Bravo's hit show Million Dollar Listing is back for a third season tonight, and more than three-quarters of a million viewers are setting the Tivo's and curling up with the latest issue of House Beautiful.

The show is focused on the sturm und drang surrounding three hot young real estate agents' manic efforts to list and sell homes in the high-end L.A. real estate market during what may well be the greatest housing crash in U.S. history. There's plenty of real estate pornography, and everyone is well-coiffed, drives a sexy car, and drinks plenty of Bling H20.

But how representative of millionaires is Million Dollar Listing, really? Not very representative at all. The show portrays the lifestyles of the big-spending glitterati who, as it turns out, actually comprise a tiny fraction of rich people in America. Consider this data point from Dr. Thomas J. Stanley's fabulous new book Stop Acting Rich.
  • "About 90% of millionaires lives in homes valued at under $1 million." Meanwhile only about 27% of homes valued at more than $1 million are owned by millionaires.


Just think about that for a second: When you see someone on Million Dollar Listing contemplating buying a million dollar house, there's a 73% chance that that individual doesn't have a million dollar net worth. If he lives in a million dollar house, it's most likely a reflection of his level of debt -- which, last time I checked, is the opposite of wealth.

The new season of Million Dollar Listing differs from previous seasons in that it follows the high-end market in LA during one of its roughest periods in history. For the over-leveraged aspirational types who were sitting on 7-figure paper gains, chances are that all the equity is gone and all that's left is the debt.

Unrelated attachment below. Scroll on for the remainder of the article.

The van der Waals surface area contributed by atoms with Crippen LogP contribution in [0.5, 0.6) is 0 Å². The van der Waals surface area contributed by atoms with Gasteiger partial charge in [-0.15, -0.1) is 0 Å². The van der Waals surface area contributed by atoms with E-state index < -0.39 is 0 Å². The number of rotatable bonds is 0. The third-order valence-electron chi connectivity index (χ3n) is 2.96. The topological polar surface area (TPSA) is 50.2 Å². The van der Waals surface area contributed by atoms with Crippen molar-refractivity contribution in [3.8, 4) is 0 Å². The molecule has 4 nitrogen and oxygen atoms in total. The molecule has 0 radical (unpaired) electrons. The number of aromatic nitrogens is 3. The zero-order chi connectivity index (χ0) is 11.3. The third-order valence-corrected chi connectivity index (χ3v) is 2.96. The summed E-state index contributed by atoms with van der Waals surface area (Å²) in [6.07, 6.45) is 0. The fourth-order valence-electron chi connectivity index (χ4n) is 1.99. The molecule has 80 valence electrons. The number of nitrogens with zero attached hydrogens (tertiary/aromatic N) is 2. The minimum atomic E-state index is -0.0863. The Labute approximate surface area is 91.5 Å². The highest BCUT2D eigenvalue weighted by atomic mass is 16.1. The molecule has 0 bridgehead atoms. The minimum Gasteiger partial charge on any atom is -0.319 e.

Previews of the new season feature hysterical home owners running out of money to make mortgage payments on houses that have seen their market value halved. "F*ck you, Madison!" one homeowner shouts at star Realtor Madison Hildebrand after he tells him his house is worth "under four million."

While earlier seasons of Million Dollar Listing were criticized in some quarters for being too sweet and lacking in substance, this new season seems poised to provide a glimpse into the downside of a high-end lifestyle fueled by debt. It's my hope that it will provide a cautionary tale about the dangers of excessive aspirational consumption and the hazards of keeping up with the broke but high-livin' Joneses.

Maybe Bravo needs a spin-off show: "Millionaire Houses," which would showcase the living quarters of the average millionaire in America: $280k homes in middle-class neighborhoods filled with $15 bottles of wine and all the tap water you can drink.

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